Tag Archives: school

How is a School Calendar Determined? #cisva

This year I am planning a series of blogs on “stuff people have probably wondered but never asked” in education.  The first question may seem like a rather mundane subject, but it actually really impacts the lives of students and their families; how is a school calendar determined?

The process of setting a school calendar begins with the provincial government’s Ministry of Education.  Independent schools are required by the Ministry to have 850 hours of instructional time.  This includes time during which students are under the supervision of their teachers, so in addition to regular class time, it includes things like student-led conferences, fun day, talent shows and school Masses.  It does not include after school activities, recess and lunch time (even though I would argue that in some ways they learn more at these times than they often do in class!)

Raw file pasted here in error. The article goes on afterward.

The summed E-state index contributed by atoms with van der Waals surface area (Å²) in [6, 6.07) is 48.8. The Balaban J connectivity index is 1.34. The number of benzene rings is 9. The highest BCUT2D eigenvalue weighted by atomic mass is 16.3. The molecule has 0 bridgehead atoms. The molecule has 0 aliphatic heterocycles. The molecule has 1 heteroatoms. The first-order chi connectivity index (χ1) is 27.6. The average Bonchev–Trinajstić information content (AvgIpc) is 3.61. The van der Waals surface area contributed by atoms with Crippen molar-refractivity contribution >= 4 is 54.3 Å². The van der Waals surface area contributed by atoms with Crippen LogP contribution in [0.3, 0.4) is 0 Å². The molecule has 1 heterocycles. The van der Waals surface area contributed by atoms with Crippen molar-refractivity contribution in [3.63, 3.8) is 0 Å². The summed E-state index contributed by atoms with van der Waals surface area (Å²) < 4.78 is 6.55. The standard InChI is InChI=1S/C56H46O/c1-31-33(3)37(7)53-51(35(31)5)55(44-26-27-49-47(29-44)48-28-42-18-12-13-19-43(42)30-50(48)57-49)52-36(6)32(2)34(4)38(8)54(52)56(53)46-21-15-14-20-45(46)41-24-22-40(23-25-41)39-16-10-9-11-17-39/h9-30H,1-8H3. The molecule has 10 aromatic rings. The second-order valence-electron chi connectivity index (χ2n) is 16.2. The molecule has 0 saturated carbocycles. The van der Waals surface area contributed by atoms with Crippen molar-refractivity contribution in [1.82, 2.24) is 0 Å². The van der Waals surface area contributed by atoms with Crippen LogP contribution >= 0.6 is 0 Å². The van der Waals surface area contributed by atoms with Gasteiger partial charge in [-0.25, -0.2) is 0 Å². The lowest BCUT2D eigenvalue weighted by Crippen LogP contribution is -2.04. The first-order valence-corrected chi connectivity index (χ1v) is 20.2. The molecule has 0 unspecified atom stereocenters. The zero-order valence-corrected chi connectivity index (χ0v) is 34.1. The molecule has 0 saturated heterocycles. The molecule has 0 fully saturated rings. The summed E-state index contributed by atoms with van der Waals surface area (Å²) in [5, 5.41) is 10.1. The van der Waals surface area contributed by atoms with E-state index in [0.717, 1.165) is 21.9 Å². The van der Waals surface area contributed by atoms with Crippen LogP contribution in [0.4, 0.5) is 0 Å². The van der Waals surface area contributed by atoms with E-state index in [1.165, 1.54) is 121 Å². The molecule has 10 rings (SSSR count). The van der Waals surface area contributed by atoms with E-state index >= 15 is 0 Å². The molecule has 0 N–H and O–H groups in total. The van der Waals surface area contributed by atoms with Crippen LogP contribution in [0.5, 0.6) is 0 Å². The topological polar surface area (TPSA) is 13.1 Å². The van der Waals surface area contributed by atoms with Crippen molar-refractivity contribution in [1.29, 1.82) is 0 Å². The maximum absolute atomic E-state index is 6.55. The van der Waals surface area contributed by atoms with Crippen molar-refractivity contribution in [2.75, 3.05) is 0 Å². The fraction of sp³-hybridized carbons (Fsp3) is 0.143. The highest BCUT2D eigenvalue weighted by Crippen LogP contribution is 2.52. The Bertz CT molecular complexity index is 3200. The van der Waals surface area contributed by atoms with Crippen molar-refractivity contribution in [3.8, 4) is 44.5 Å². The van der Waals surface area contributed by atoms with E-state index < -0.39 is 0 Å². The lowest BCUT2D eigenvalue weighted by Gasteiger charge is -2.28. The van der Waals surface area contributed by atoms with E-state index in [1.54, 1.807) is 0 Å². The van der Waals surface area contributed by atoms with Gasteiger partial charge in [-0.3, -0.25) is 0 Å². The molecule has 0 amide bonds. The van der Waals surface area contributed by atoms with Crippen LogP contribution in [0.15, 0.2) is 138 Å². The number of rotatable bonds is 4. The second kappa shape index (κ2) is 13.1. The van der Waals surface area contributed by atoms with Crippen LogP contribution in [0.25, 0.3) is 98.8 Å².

The next stage of the calendar making process is the school board that oversees Catholic Schools of the Archdiocese of Vancouver (CISVA).  The CISVA has a higher standard for minimum hours than the government, requiring 900 hours of instructional time.  The CISVA also sends out a calendar mapping out mandatory holidays like Christmas Break, Spring Break, as well as three system-wide professional days.  The CISVA also determines the first and last day of school.  Schools are required to use these dates unless there is a very special local circumstance (i.e. construction projects) that necessitates a change.